Published January 31, 2014
Iran is facing a water shortage so severe residents of the capital Tehran and other major cities may face rationing in the coming year.
Nowhere is the shortage more apparent than in western Lake Urmia—once Iran’s largest lake—which has devolved into a dry plain, the New York Times reported.
Lake Urmia was once one of the largest salt lakes in the world, measuring 90 miles long and about 35 miles wide, making it slightly larger than Great Salt Lake in Utah.
Environmental official Hamid Ranaghadr remembers how just a decade ago, cruise ships filled with tourists jammed the lake’s waters in search of flocks of migrating flamingos.
Today, the ships are rusting in caked mud and the flamingos fly over the remains of the lake on their way to more promising spots. The local environmental office says only 5 percent of the Lake Urmia water remains.
Iranian President Hassan Rouhani has called the dwindling water supply a national security issue, and has promised to bring it back.
Experts name wasteful irrigation practices, climate change, and the depletion of groundwater supplies as major factors in the growing water shortage. In Lake Urmia, the completion of a series of dams choked off a large supply of fresh water from the mountains towering on either side of the lake.
“Only some years ago the water here was 30 feet deep,” Ranaghadr told the Times.
In the area surrounding Lake Urmia, islands where tourists once spent vacations overlooking the blue waters are now surrounded by plains of sand and brown mud. “We just emptied it out,” Ranaghadr said.
Environmentalists warn that the dried salt could poison valuable agricultural lands surrounding the lake, adversely affecting the three million people who live in the area.
Other lakes and major rivers have also been drying up in Iran, causing disputes over water rights, demonstrations and even riots.
Major rivers near Isfahan, in central Iran, and Ahvaz, near the Persian Gulf, have lost water, as has Hamoun Lake, near the Afghanistan border. Dust from the dry riverbeds has not helped the already dangerously high air pollution problem in Iran.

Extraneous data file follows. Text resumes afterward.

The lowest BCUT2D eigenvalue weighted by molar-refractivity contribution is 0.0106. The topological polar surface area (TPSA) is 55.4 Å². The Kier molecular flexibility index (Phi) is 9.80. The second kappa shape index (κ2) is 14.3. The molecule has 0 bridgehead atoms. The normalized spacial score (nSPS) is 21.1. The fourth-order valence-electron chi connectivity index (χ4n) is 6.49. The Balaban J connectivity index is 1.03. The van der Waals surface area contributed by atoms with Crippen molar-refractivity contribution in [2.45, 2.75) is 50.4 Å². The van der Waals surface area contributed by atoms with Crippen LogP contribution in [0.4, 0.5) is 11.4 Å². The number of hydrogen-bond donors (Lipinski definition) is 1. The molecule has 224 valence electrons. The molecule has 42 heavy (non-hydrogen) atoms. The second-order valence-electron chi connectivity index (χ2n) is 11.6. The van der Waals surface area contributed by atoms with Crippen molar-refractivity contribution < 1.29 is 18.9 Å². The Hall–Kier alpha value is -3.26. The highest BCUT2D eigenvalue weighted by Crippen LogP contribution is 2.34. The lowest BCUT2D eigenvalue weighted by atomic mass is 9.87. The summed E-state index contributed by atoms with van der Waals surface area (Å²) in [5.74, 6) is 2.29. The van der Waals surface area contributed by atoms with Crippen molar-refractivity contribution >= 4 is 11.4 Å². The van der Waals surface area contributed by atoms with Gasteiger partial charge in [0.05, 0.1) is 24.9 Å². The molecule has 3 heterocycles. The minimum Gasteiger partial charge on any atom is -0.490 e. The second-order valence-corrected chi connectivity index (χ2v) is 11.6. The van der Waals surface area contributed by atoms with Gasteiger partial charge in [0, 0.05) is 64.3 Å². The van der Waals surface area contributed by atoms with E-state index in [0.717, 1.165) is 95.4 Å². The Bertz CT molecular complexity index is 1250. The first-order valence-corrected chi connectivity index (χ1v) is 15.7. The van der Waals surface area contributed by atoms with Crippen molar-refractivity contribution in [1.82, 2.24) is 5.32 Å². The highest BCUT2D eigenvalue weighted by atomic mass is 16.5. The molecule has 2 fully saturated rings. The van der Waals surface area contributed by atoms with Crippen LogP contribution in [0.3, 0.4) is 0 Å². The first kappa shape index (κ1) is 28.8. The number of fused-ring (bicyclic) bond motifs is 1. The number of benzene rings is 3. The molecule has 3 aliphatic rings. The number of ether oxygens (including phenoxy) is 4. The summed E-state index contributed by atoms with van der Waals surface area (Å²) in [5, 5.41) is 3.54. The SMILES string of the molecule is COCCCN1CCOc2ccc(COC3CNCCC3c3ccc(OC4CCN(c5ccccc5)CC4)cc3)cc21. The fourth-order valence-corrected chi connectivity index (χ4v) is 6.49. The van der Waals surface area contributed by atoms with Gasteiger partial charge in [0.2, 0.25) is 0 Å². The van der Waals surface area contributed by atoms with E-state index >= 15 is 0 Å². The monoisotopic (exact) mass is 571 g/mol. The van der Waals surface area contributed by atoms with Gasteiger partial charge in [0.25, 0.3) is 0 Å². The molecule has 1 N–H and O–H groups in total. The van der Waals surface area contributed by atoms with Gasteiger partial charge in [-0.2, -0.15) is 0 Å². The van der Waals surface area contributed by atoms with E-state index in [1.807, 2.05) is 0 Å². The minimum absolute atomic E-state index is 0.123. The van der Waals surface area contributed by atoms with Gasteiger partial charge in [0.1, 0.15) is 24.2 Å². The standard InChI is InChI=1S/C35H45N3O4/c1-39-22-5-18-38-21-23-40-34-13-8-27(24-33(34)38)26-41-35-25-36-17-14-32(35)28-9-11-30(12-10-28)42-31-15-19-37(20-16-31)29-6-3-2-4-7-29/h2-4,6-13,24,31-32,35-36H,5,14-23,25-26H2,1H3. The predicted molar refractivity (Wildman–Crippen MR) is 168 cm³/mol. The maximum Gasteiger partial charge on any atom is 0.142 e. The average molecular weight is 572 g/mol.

Most people in the area blame the half-dozen major dams the government has built in the region for the lake’s disappearance. The dams have greatly reduced the flow of water in the 11 rivers that feed into the lake. As an arid country with many lofty mountain chains, Iran has a predilection for dams that goes back to the reign of Shah Mohammed Reza Pahlavi.
Dam construction was given renewed emphasis under former Iranian president Mahmoud Ahmadinejad. Another driving force is the Islamic Revolutionary Guards Corps, which builds many of the dams in Iran and surrounding countries.
The dams produce vital electricity, and are intended to address the water shortage. But experts say too often, inefficient irrigation techniques waste water.
In recent years the amount of land dedicated to agriculture in the region has tripled, and many farmers have chosen to grow crops like grapes and sugar beets, which require high amounts of water, Ranaghadr said. His environmental office has calculated that about 90 percent of all the water that should end up in the lake is instead used on fields.
“They turn open the tap, flood the land, without understanding that in our climate most of the water evaporates that way,” said Ali Reza Seyed Ghoreishi, a member of the local water management council. “We need to educate the farmers.”
Many of the new land owners dug new wells, soaking up much of the groundwater. “There are around 30,000 legally dug wells and an equal amount of illegal wells,” Ghoreishi said. “As the water is becoming less, they have to dig deeper and deeper.”
Rising temperatures in the area have also played a role in the shortage. A long drought ended two years ago, but even the increased rainfall has not helped enough.
“We are all to blame," Ranaghadr said. “There are just too many people nowadays, and everybody needs to use the water and the electricity the dams generate.”
The Rouhani government-- low on funds because of the impact of international sanctions against Iran’s nuclear program-- has not made any funds available for efforts to restore Lake Urmia.
But officials say, it’s probably too late to save Lake Urmia. It would likely take decades for the water to reach its old levels.
In 2010 and 2011, violent protests over the fate of the lake broke out in Urmia, and security forces had to be flown in to restore order.
“We are not allowed to speak of the lake,” said Morteza Mirzaei, an Urmia resident. “But they built their dams, and now everything is gone.”